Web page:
And I remain that person. So it isn’t complicated to draw the line from that struggle to the struggle of the most oppressed group in America: the prisoner class. The prisoners in this country, as you know, make up the largest prisoner group in the world. America confines more people than any single country at a higher rate and a higher—and the largest number. Fifty percent of those prisoners, or nearly 50 percent of them, are black men. And so, we have to ask the question, how did that come to be? Either the black men are the only people—when we consider that we black people make up approximately 12 to 13 percent of the overall population and yet almost 50 percent of the prison population, we have to ask the question, is this the result of some genetic flaw in black people? Are we obviously some sort of criminally minded? Or is there something wrong in the scheme of things? Obviously, the latter is what I would say. And so, I’ve committed myself to bringing people out of prison.

I have a very close friend who was a member of the Black Panther Party here in California, who has been in prison since 1969, over 41 years, Chip Fitzgerald. So I helped to organize the Committee to Free Chip Fitzgerald. These people have been buried in prison for their political beliefs, and they’ve been buried in prison for their poverty. There are no rich people languishing in the prisons of America. So, there’s a class question. There’s a race question. And this is just a continuation of expressing my efforts or of continuing my efforts toward the goal of the liberation of all oppressed people.

AMY GOODMAN: Elaine Brown, I want to thank you very much for being with us and just ask you a final question about what you expect the outcome of—it was planned as a one-day strike, December 9th, biggest strike in U.S. history in prisons. But with the lockdown continuing in a number of the state prisons in Georgia, what’s going to happen?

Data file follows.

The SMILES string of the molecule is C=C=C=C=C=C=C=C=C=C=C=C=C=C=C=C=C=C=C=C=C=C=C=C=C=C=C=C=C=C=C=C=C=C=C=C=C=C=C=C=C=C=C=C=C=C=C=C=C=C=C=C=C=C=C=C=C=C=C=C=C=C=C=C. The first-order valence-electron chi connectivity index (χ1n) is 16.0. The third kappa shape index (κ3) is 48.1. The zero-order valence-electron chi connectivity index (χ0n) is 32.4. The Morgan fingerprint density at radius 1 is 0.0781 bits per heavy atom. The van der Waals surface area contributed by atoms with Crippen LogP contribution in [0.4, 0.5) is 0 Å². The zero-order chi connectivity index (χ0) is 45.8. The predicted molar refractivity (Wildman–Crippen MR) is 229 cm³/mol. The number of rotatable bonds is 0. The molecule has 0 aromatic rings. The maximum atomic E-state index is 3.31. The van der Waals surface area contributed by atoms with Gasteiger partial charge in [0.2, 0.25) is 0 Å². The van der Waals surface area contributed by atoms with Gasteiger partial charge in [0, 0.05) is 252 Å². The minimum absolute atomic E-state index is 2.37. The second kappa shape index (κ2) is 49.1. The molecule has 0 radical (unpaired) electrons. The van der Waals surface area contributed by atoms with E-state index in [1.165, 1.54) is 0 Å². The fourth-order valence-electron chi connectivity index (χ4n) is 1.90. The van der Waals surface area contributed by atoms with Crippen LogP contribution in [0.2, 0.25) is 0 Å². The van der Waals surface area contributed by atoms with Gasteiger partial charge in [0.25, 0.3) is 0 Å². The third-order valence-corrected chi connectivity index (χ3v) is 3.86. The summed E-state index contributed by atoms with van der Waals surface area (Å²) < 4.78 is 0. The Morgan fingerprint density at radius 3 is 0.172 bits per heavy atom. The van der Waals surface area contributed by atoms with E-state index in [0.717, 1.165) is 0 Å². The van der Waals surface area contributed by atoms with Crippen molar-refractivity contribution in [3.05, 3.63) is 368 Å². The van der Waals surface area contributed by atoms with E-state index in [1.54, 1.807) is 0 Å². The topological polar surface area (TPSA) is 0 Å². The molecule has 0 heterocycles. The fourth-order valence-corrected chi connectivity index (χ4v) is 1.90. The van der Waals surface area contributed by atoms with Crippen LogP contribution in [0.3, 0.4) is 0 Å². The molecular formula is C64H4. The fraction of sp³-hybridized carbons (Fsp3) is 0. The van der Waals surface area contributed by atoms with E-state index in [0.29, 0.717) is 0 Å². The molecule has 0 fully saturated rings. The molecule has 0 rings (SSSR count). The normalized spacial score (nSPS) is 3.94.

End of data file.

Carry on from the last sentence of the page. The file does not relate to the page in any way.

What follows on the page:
ELAINE BROWN: Well, we—this coalition that you have mentioned, the Concerned Coalition to Respect Prisoner Rights, which includes everything from the NAACP national office and the state office to the Nation of Islam and a number of other organizations, All of Us or None, so forth, across the country, we’ve been talking in conference calls over the last two days. We are having a meeting at this point with either the commissioner or deputy commissioner of the Department of Corrections. We plan on imploring them to first stop instigating the situation and trying to escalate it to a violent confrontation, which is what they are doing by prodding men with everything, turning off the heat, beating people, forcing them out of their cells, turning off the hot water, destroying and trashing people’s property, not feeding them, and so forth and so on, all kinds of tactics to instigate a violent response. So our first goal is to make sure this does not become Attica, although it is not like Attica because the prisoners have not taken hostages or anything of this sort. They are simply not leaving their cells.

AMY GOODMAN: Elaine Brown, we’re going to have to leave it there.

ELAINE BROWN: And then the next step—

AMY GOODMAN: But I thank you very much for being with us.

ELAINE BROWN: Alright, thank you.

AMY GOODMAN: Longtime prison activist—

ELAINE BROWN: OK, thank you.

AMY GOODMAN:—former chair of the Black Panther Party. Thank you so much. We’ll continue to follow the Georgia strike.